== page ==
Fogg describes six “elements of simplicity”—the factors that influence a task’s difficulty. These are:
- Time—how long it takes to complete an action.
- Money—the fiscal cost of taking an action.
- Physical effort—the amount of labor involved in taking the action.
- Brain cycles—the level of mental effort and focus required to take an action.
- Social deviance—how accepted the behavior is by others.
- Non-routine—according to Fogg, “How much the action matches or disrupts existing routines.”To increase the likelihood that a behavior will occur, Fogg instructs designers to focus on simplicity as a function of the user’s scarcest resource at that moment. In other words: Identify what the user is missing. What is making it difficult for the user to accomplish the desired action?
- It take almost no time to open up your email client and start typing.
- Each email you send is totally free.
- Clicking your finger isn’t very difficult.
- It takes virtually zero brain cycles to open up the client because it’s such an ingrained action.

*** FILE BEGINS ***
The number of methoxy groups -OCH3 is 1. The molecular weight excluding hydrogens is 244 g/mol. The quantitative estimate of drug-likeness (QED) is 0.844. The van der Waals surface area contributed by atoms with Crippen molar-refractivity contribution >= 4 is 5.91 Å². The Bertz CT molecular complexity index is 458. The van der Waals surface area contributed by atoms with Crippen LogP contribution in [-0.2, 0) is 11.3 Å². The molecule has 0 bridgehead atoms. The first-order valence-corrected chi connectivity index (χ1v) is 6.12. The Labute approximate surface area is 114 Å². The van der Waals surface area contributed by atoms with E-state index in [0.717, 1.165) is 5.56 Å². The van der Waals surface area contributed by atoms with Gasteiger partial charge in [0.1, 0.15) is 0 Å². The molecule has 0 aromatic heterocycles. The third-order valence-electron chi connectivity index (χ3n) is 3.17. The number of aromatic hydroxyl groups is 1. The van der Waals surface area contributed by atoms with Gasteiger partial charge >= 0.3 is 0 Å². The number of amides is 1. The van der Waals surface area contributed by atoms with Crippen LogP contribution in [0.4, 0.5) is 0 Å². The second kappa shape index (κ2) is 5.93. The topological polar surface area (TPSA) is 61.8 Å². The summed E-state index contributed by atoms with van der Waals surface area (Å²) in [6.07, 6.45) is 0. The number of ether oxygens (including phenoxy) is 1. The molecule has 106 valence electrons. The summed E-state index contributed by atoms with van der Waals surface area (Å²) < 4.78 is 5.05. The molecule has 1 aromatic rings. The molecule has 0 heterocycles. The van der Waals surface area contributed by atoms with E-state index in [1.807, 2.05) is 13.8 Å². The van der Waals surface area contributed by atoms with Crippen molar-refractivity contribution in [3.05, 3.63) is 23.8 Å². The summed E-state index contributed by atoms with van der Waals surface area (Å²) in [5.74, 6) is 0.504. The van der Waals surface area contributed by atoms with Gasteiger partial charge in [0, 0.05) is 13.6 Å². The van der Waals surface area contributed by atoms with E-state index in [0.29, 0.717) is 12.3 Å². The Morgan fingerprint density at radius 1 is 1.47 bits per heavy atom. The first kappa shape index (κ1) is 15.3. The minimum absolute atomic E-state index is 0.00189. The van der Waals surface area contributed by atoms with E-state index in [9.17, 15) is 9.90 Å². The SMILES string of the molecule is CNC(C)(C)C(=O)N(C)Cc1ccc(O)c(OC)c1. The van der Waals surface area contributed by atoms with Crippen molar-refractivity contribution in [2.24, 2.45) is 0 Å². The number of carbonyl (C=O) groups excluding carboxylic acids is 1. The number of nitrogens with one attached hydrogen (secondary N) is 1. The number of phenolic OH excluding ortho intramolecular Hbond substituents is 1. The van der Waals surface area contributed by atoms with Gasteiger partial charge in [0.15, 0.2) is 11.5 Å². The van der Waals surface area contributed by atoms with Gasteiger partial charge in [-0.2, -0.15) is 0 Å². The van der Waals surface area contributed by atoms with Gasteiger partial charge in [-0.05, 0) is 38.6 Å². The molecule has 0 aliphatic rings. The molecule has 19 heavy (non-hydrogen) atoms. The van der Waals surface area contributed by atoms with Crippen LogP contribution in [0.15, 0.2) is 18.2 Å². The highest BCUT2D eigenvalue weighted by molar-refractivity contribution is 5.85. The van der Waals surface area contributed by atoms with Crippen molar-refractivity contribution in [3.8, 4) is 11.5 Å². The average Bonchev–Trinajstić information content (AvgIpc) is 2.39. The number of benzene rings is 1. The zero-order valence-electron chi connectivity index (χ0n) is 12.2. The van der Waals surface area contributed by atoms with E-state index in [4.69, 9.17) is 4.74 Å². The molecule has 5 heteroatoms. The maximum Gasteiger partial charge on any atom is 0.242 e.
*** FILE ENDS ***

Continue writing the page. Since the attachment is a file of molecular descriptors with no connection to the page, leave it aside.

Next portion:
- Everyone emails so it’s totally socially acceptable. Actually, not doing it makes you an eccentric.
- It’s totally routine. It doesn’t disrupt your routine at all, it is your routine.
Let’s look at this from our wantrepreneur’s point of view. Each one of these presents a decision: is the wantrepreneur motivated enough to overcome the barrier?
- Time. The wantrepreneur says he just doesn’t have the time. Yet he’ll spend hours pouring over books and blog posts about entrepreneurship. The Fix: Get rid of the BS (listicles, TV, hang out with idiots) you normally do and use that time to build.
- Money. The wantrepreneur says he needs funding. He ignores the thousands of successful businesses that are bootstrapped every year. The Fix: Start building what you can. Figure out what you can do with no money.
- Physical effort. The wantrepreneur doesn’t want to put the work in. It’s easier and safer (for now) to consume than create. The Fix: Realize that action creates energy.
- Brain Cycles. The wantrepreneur doesn’t have enough mental energy for another project. His other job is too demanding. The Fixes: Get a crappier job where you don’t have to think all day OR reduce the amount of mental energy needed for your business by getting help and a plan AND/OR force yourself to care more, people who really give a crap have seemingly endless mental energy.